That’s important, but there are really three key points I’d really like to come through:

1. Wealth matters. Net worth and total assets. Those are absent from the Flow of Funds matrix, because it ignores: A. Nonfinancial assets — the (L)evels tables aren’t balance sheets — and B. Holding gains. Yes: changes in wealth measures also matter a lot (see below), and they’re of course also invisible and largely unexplained in the FFA matrix.

2. Accounting statements are economic models, based on deeply-embedded assumptions that are largely invisible except to accounting-theory adepts. The FFAs’ closed-loop construct depicts, promulgates, and validates the whole factors-of-production worldview (each according to its contribution…) which underpins travesties like Greg Mankiw’s “just deserts” claptrap. See in particular national-accounting-sage Robert Hall’s discussion of the accounts’ implicit “zero-rent economy.”

3. The dumpster fire (@noahpinion) of terminology that economists rely on to communicate — and really to think (together) — is (or should be) rigorously defined based on accounting identities. But that requires deeply understanding #2 above: what those measures and identities mean. To repeat: accounting classes don’t even count as electives for econ degrees at Harvard and U Chicago. (Really, the situation is more like the sub-basement of Fukushima Three. One word: “saving.” Many economists vaguely think that more individual saving results in some larger stock of monetary “savings.” Sheesh.)

>Roth’s presentation…is not new. Alan Greenspan wrote about these ideas back in the 1950s

Johnny-come-lately. Haig-Simons, who I refer to repeatedly, bruited their comprehensive accounting definition of income in the 20s and 30s. (Dead-cat bounce. I’m thinking the rich hate this idea. The political implications of fully revealing wealth and wealth accumulation could be…revolutionary?)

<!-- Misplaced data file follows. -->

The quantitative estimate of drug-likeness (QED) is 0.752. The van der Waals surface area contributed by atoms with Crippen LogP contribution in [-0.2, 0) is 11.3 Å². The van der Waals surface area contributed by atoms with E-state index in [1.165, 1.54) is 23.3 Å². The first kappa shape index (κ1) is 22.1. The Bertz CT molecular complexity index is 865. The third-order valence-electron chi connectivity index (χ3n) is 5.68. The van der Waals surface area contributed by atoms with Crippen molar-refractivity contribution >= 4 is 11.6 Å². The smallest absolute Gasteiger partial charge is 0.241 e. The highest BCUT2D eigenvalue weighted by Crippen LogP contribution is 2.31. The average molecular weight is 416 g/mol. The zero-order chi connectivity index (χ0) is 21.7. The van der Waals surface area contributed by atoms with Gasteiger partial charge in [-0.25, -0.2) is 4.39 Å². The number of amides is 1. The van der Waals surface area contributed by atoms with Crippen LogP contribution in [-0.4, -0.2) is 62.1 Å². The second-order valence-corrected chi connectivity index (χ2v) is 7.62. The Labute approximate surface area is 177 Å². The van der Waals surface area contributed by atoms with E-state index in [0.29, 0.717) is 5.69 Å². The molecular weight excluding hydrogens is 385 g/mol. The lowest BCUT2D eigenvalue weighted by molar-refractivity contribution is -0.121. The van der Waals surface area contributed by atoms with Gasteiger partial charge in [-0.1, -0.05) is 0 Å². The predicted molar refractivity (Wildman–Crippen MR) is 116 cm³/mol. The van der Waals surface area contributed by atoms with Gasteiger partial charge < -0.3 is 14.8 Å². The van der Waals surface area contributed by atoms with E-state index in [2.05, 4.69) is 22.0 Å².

Wikipedia informs me that a German legal scholar named Georg von Schanz was on it somewhat earlier. (Modern Money Network, are you listening?)

>Roth ends up downplaying the importance of the liability side of the balance sheet.

Perhaps. At least three reasons:

1.The FFA matrix does an excellent job of accounting for (inevitably “financial”) liabilities. Nothing to complain about there. That’s where the IMAs get most or all of their liability accounting from. And economists have made very good use of that data.

2. Looking at households as the “buck stops here” balance sheet, liabilities are surprisingly (to me) small percentage of assets. Yes, a long secular trend with one big spike (not much for sample size…). Click for Fred.

3. For the economic import of (change in) assets versus liabilites, I’ll just point to one economic factoid which I find darned significant:

Post-1960s (post Bretton-Woods?), every time you see year-over-year decline in real household net worth or assets, you’re just into or about to be in a recession. (There are two bare false positives, just after the ’99 and ’08-’09 market dives; they look to me like blowback, residual turbulence, if that suffices as cogent economic terminology…)

Notice: The two measures are equally predictive; including liabilities (in net worth) adds no predictive power. These two measures move closely together. This especially makes sense for declines; asset markets dive, while liabilities are much more sticky downward. (They tend to climb together over time.)

So yeah, I’m with Roger Farmer about stock-market declines “Granger-causing” recessions, though 1. I cringe at that faux-statistical usage, and 2. at least for the GFC, I’d say the real-estate crash caused the stock-market crash. In any case, overall, it sure looks to me like wealth (asset) declines (proximate?) cause recessions. I’d say high debt levels amplify the effects when that does happen.